Posted On: Saturday - December 10th 2016 10:22AM MST
In Topics:   Music
I've been putting songs that I like up at least each day, and I hope the reader(s) is enjoying them. You can look up and play your own stuff, of course, and music is not the point of this blog. However, we hope these are songs you may have not thought of or heard lately, or ever.
That being said, here is this blog's opinion of what makes a good song (classical music excluded here) just in very general terms.
You've got your tune (melody), your lyrics, and what I call "the sound", the last of which is the instruments being played and how well and the mixing/production of the recording. This is how I see the importance:
There is no way to have a good song without a good tune. Rap/hip-hop is a whole category of "music" that illustrates the problem of not having a good tune, or any tune for that matter. To see the converse of this, take a song like "Louis, Louis". The tune is not particularly elaborate but catchy, and, in fact, the sound is not too much of anything either. How 'bout these lyrics:
"We gotta go"
Then to build on this theme about having to go somewhere, we have this subtle change in the theme:
"We gotta go now"
There have been articles, master theses, etc. too numerous for the author to list in this simple little blog containing various interpretations to find the true meaning. Nobody got around to asking the songwriter himself, but the best interpretation put forth by a team of PhDs in literature is:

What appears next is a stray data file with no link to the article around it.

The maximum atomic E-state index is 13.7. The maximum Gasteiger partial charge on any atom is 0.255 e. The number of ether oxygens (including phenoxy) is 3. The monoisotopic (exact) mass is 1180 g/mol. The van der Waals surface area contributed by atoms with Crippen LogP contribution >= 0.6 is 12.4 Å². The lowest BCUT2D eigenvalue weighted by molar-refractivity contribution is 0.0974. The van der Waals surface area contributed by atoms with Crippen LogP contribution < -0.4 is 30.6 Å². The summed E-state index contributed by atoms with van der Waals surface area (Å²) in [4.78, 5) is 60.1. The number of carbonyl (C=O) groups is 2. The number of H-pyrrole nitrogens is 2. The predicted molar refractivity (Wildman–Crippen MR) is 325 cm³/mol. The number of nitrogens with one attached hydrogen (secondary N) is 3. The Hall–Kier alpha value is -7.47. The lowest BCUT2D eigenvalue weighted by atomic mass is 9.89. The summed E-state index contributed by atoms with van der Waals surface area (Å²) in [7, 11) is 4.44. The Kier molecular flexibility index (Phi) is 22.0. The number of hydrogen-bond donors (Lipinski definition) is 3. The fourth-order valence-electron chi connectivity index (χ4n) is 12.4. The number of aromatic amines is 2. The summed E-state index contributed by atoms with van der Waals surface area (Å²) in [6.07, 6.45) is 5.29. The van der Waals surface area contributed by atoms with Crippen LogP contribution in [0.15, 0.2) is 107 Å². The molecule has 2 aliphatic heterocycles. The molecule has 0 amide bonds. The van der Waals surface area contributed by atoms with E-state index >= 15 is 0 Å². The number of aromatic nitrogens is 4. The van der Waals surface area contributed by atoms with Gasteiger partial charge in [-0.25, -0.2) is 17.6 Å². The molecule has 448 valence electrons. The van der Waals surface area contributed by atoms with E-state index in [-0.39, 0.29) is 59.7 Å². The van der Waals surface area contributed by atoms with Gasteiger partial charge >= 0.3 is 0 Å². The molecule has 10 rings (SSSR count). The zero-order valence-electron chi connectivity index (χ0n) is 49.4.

"Hey Louis, we've really gotta get going now, um-kay?"
OK, seriously, so you don't need good lyrics to make a good song. The author listened to an interview with David Byrne of The Talking Heads, Mr. Byrne talked about the song Burning Down the House. The tune is not that great, but what a sound! In this case, the rhythm should probably broken out as a subcategory of (2) sound, as it makes this song. David Byrne says that the lyrics were basically arbitrary words to fit the rhythm, and that originally the chorus had "foam rubber USA!" in place of "burning down the house!" It cracked me up to hear this.
I wish I could tell the reader how to find this interview, but all I know is that is was back in the timeframe in which MTV didn't suck, so that brings us to the late 80's or earlier.